International MarketRPK for 2020 (% year-on-year)
Africa-69.8%
Asia Pacific-80.3%
Europe-73.7%
Latin America-71.8%
Middle East-72.9%
North America-75.4%

On the domestic side of things, Australia saw one of the steepest drops in RPK, at 69.5%. This makes sense, given the country’s relatively strict COVID-19 restrictions and regional lockdowns.

Domestic MarketRPK for 2020 (% year-on-year)
🇦🇺 Australia-69.5%
🇧🇷 Brazil-49.0%
🇨🇳 China-30.8%
🇮🇳 India-55.6%
🇯🇵 Japan-53.6%
🇷🇺 Russia-23.5%
🇺🇲 U.S.-59.6%

Note: These domestic passenger markets accounted for 46% of global total RPKs and approximately 84% of total domestic RPKs in 2020

The Future Looks Bright

While 2020 was a tough year, the future of aviation looks promising.

For example, China’s domestic market showed a negative correlation between new COVID-cases and RPK. When cases were down, RPK increased drastically, showing that there’s pent-up demand.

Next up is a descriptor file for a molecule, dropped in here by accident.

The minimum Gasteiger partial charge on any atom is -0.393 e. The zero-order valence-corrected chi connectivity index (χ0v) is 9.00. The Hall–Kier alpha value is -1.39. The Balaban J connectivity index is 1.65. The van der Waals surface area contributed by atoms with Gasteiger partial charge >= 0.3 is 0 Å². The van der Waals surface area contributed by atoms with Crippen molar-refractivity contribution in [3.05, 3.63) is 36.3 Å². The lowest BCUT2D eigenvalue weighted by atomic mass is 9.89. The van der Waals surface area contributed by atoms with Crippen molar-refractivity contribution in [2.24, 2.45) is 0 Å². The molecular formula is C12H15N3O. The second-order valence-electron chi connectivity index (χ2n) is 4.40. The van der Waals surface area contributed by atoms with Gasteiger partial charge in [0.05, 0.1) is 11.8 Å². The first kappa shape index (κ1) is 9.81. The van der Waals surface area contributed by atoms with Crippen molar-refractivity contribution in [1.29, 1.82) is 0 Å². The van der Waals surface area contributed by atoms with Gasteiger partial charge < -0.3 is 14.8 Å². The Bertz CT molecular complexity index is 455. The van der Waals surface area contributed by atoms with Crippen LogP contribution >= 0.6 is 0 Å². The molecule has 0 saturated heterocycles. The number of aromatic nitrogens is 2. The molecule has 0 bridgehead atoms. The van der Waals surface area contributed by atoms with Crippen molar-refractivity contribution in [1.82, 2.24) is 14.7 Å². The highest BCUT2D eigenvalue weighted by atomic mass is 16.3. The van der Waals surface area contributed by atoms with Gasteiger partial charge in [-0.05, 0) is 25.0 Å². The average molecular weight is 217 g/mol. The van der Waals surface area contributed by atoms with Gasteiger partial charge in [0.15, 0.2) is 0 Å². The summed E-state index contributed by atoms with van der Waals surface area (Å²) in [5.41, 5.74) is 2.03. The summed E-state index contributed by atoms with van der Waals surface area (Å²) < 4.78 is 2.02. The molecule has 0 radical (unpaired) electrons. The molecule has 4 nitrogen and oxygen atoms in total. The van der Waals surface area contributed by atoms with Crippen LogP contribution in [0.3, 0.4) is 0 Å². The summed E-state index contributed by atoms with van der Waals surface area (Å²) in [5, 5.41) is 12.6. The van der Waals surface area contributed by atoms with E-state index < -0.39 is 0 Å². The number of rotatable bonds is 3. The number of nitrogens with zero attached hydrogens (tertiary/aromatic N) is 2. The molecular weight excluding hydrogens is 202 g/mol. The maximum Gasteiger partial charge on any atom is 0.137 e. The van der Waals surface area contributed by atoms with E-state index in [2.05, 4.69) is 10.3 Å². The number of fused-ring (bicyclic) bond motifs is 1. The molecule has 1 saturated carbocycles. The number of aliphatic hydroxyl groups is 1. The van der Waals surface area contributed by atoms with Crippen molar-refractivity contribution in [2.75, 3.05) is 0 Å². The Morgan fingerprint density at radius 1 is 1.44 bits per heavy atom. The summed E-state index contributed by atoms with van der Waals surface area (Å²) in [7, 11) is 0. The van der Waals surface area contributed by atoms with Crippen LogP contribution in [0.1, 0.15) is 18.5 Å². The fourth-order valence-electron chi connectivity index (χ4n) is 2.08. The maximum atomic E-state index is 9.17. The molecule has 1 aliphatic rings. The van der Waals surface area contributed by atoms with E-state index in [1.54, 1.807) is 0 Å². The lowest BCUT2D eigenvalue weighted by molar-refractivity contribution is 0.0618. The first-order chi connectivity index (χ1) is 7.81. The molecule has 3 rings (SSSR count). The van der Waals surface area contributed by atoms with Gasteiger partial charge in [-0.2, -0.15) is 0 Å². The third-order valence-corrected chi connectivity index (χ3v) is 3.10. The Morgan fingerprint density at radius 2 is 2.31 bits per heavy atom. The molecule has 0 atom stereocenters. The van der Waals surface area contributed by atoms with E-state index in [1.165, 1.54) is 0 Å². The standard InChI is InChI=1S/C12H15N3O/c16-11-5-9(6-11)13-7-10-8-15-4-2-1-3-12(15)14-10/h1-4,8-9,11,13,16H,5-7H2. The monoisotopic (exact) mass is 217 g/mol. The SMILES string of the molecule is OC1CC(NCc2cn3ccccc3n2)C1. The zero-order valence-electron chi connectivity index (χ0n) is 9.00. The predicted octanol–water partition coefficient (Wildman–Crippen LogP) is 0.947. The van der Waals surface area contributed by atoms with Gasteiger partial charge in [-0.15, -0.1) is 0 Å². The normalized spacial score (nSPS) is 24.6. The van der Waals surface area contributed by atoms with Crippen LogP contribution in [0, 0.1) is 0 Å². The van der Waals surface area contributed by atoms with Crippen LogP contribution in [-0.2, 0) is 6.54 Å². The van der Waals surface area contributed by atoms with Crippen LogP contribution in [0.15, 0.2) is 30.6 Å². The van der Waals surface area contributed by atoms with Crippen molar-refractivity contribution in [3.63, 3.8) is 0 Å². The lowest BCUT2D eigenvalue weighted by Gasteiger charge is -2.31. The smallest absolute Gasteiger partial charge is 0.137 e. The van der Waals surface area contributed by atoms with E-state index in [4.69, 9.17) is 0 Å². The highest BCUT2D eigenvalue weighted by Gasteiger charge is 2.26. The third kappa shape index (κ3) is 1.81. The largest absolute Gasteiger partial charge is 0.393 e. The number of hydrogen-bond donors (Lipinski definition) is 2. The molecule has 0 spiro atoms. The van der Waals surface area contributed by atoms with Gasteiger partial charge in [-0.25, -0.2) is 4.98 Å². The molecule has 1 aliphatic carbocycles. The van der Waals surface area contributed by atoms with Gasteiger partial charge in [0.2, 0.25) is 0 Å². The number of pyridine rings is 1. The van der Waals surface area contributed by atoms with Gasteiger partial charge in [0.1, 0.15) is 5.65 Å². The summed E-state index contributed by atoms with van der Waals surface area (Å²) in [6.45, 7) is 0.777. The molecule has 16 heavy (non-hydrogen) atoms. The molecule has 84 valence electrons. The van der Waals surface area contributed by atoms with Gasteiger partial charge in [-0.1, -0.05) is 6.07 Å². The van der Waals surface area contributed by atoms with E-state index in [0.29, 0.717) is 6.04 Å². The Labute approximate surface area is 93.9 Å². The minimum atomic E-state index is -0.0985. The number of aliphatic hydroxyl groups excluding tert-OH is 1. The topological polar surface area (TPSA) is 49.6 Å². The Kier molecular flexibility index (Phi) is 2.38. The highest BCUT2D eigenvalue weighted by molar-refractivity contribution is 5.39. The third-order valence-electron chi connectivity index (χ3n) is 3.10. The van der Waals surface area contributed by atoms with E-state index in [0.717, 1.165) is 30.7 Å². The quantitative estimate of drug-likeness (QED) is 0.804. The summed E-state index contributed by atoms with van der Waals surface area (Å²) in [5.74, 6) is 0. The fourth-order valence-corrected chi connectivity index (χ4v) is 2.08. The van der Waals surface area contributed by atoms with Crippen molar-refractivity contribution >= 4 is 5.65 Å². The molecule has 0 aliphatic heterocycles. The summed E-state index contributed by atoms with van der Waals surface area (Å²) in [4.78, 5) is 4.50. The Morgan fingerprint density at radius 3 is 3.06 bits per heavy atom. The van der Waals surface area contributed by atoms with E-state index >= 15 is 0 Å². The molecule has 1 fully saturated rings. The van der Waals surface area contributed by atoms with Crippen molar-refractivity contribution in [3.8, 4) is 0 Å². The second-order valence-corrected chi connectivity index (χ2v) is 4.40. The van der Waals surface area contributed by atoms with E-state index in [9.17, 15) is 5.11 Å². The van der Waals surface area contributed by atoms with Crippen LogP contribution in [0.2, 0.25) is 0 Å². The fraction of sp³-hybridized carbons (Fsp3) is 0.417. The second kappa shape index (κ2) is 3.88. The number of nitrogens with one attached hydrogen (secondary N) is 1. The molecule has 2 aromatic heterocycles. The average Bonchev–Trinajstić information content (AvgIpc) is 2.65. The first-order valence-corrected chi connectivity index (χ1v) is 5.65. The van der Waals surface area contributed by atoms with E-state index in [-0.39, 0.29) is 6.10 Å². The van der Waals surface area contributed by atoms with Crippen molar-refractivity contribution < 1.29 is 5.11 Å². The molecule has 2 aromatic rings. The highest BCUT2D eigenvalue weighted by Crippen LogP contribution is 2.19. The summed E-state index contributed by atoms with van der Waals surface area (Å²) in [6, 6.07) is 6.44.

So once the virus is eradicated and restrictions are lifted, IATA expects flight activity worldwide to bounce back, as they did in China.

» Want to learn more? Check out our COVID-19 information hub to help put the past year into perspective

Where does this data come from?

Source: IATA December 2020 Report

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Datastream

Bitcoin is the Fastest Asset to Reach a $1 Trillion Market Cap

Bitcoin is now part of a select very few assets that hold a market cap greater than $1 trillion. How long did it take to get there?

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Bitcoin fastest asset to $1 trillion

The Briefing

  • Bitcoin (BTC) hit a $1 trillion market cap in just 12 years, making it the fastest asset to do so